In a second series of measurements, aldehydes (formaldehyde, acetaldehyde, acrolein, acetone, propanal, crotonaldehyde, butanal, benzaldehyde, pentanal, tolualdehydes, and hexanal) were measured in six reading rooms of the campus library and also different common rooms of another building of the Faculty of Chemistry. The third series of field measurements was conducted in two classrooms of one school in Ciudad Real and Puertollano and in two homes (living rooms) in Puertollano. All these measurements were carried out in 2012 and 2013. Finally, during August-November 2010 and February-August 2011, carbonyl compounds were measured in the ecological area of Cabañeros National Park [29].

The first series of field measurements was carried out using Analyst® passive samplers, while Radiello® passive samplers were used in the other campaigns. The Analyst® passive sampler was used for assessment only for formaldehyde and acetaldehyde; for this reason and because both aldehydes produce adverse health effect and formaldehyde is the most abundant aldehyde, this study focuses especially on formaldehyde and acetaldehyde, although in some places other carbonyls have also been measured such as the campus library, some places in the Faculty of Chemistry, or Cabañeros National Park.

2.2. Sampling and analytical methods

Radiello® (Fondazione Salvatore Maugeri, Padova, Italy) and Analyst® (Marbaglass, Palombara Sabina, Rome, Italy) passive samplers were used for monitoring carbonyl compounds. The Radiello® passive samplers for carbonyls consist of a stainless steel cartridge filled with 2,4-dinitrophenylhydrazine-coated Florisil® inside a diffusive body, while Analyst® sampler consists of three parts: a polyethylene cylinder, an antiturbulence net (made of silver for outdoor sampling or stainless steel for indoor sampling), and a 2,4-DNPH-coated adsorbent bed (Florisil or silica gel). Analyst® passive samplers were prepared in the laboratory. A detailed description of both passive samplers is given elsewhere [19].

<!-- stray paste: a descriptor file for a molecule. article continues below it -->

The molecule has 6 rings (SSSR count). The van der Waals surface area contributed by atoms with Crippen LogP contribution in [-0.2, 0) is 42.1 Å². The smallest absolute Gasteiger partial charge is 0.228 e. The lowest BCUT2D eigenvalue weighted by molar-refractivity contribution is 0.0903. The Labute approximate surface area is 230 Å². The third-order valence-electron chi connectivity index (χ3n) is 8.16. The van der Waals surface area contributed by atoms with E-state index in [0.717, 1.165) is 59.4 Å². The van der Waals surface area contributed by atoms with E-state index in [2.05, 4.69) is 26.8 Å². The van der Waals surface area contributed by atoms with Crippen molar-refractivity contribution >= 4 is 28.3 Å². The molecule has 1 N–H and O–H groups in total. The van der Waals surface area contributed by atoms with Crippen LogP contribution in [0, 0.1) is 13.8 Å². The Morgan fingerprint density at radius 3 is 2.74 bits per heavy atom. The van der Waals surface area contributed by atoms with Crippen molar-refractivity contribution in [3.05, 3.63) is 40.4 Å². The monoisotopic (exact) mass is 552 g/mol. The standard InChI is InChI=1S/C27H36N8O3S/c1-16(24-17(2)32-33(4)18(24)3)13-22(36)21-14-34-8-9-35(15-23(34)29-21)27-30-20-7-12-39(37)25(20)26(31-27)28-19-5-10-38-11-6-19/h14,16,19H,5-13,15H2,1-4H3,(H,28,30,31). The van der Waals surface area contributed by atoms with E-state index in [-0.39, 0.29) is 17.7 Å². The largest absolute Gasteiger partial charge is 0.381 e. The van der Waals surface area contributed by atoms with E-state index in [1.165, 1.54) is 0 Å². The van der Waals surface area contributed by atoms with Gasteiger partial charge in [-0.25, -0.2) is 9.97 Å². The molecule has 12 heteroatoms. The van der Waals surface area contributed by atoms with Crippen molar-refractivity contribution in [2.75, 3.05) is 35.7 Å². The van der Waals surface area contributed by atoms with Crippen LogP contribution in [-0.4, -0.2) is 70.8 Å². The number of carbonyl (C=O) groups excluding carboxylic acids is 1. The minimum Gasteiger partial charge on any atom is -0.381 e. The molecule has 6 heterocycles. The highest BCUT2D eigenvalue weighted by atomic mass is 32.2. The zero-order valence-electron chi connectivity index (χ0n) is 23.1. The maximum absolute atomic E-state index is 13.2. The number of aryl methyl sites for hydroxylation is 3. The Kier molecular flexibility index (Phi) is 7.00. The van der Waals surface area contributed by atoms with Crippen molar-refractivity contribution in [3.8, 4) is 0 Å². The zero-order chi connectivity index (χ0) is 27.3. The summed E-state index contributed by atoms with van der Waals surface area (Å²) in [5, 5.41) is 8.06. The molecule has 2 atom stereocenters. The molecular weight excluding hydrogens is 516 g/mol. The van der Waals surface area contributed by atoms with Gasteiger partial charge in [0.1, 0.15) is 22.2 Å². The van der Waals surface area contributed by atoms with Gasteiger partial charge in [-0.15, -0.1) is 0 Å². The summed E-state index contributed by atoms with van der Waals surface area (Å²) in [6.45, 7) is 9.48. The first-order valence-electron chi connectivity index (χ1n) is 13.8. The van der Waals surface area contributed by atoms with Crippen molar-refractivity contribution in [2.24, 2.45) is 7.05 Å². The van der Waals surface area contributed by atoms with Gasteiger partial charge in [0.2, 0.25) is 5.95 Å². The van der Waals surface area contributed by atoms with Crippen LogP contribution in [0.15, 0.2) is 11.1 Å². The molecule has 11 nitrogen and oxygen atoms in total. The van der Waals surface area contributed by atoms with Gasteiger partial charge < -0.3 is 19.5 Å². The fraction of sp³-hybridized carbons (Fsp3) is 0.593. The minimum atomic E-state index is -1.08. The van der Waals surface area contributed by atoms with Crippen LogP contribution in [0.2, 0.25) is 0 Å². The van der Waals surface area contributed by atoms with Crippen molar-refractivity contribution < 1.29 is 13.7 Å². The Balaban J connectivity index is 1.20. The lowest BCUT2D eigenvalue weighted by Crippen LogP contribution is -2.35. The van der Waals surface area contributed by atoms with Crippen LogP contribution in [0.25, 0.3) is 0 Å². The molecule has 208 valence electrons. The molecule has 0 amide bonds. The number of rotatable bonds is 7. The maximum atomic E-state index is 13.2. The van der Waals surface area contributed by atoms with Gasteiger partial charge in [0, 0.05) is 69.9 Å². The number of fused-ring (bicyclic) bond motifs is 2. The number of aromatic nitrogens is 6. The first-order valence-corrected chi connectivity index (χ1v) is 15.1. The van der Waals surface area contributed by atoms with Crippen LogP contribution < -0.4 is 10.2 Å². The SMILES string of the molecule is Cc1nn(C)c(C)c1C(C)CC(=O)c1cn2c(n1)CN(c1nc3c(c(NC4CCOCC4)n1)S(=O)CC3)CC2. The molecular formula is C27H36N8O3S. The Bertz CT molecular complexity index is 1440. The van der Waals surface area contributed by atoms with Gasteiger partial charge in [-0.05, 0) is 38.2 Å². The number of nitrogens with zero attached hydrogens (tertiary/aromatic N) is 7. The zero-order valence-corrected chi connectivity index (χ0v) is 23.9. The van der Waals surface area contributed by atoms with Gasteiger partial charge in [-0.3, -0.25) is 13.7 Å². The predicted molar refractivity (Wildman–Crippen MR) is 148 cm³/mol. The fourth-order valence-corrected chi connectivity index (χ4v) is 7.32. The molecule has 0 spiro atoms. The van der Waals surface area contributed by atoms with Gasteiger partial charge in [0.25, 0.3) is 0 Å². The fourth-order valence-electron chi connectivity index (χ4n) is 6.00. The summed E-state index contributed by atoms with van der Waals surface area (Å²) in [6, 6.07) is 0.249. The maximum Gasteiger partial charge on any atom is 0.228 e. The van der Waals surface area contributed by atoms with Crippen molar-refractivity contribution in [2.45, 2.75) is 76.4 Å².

Indoor devices were positioned at a height of 1.5-2.0 m above the floor, in the middle of the room when possible. Outdoor samples were taken simultaneously in the windows or balconies and protected from bad weather conditions by a mountable polypropylene shelter (for Radiello) or stainless steel shelter (for Analyst).

The sampling duration of the Analyst® samplers was 14-20 days, while Radiello® was 7 days. After exposure, the Radiello® cartridges were introduced in their sealed glass tubes, and the Analyst® was cap and stored in the dark and refrigerated until the analysis. Field blanks were transported together with samplers to the sampling point.